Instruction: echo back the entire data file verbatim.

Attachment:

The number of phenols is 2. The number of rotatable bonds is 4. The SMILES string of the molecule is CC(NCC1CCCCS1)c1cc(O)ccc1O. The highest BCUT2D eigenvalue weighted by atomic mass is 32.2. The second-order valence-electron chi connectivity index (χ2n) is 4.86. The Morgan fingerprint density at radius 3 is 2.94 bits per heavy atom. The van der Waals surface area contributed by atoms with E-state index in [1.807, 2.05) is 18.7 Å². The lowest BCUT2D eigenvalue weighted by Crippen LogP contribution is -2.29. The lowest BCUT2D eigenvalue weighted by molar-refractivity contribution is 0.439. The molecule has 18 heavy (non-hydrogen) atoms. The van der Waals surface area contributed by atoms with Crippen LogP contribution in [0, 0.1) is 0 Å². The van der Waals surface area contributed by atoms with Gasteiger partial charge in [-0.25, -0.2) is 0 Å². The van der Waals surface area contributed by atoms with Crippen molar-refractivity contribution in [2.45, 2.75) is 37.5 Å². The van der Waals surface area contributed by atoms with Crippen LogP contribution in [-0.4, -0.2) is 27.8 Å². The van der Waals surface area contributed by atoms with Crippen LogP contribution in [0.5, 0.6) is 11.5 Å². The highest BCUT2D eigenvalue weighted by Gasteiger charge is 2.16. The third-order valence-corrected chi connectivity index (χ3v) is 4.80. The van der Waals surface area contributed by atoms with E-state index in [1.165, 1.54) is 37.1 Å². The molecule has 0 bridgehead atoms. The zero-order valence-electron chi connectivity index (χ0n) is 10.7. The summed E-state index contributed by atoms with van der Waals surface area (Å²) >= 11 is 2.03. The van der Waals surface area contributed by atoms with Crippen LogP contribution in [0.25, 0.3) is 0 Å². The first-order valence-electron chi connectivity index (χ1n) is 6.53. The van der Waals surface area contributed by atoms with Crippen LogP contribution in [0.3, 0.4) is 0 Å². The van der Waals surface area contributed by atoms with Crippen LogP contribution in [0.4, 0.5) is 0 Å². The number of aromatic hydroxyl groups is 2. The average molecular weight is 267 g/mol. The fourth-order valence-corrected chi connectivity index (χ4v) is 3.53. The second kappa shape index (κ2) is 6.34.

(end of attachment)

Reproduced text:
The number of phenols is 2. The number of rotatable bonds is 4. The SMILES string of the molecule is CC(NCC1CCCCS1)c1cc(O)ccc1O. The highest BCUT2D eigenvalue weighted by atomic mass is 32.2. The second-order valence-electron chi connectivity index (χ2n) is 4.86. The Morgan fingerprint density at radius 3 is 2.94 bits per heavy atom. The van der Waals surface area contributed by atoms with E-state index in [1.807, 2.05) is 18.7 Å². The lowest BCUT2D eigenvalue weighted by Crippen LogP contribution is -2.29. The lowest BCUT2D eigenvalue weighted by molar-refractivity contribution is 0.439. The molecule has 18 heavy (non-hydrogen) atoms. The van der Waals surface area contributed by atoms with Crippen LogP contribution in [0, 0.1) is 0 Å². The van der Waals surface area contributed by atoms with Gasteiger partial charge in [-0.25, -0.2) is 0 Å². The van der Waals surface area contributed by atoms with Crippen molar-refractivity contribution in [2.45, 2.75) is 37.5 Å². The van der Waals surface area contributed by atoms with Crippen LogP contribution in [-0.4, -0.2) is 27.8 Å². The van der Waals surface area contributed by atoms with Crippen LogP contribution in [0.5, 0.6) is 11.5 Å². The highest BCUT2D eigenvalue weighted by Gasteiger charge is 2.16. The third-order valence-corrected chi connectivity index (χ3v) is 4.80. The van der Waals surface area contributed by atoms with E-state index in [1.165, 1.54) is 37.1 Å². The molecule has 0 bridgehead atoms. The zero-order valence-electron chi connectivity index (χ0n) is 10.7. The summed E-state index contributed by atoms with van der Waals surface area (Å²) >= 11 is 2.03. The van der Waals surface area contributed by atoms with Crippen LogP contribution in [0.25, 0.3) is 0 Å². The first-order valence-electron chi connectivity index (χ1n) is 6.53. The van der Waals surface area contributed by atoms with Crippen LogP contribution in [0.3, 0.4) is 0 Å². The van der Waals surface area contributed by atoms with Crippen LogP contribution in [0.4, 0.5) is 0 Å². The number of aromatic hydroxyl groups is 2. The average molecular weight is 267 g/mol. The fourth-order valence-corrected chi connectivity index (χ4v) is 3.53. The second kappa shape index (κ2) is 6.34.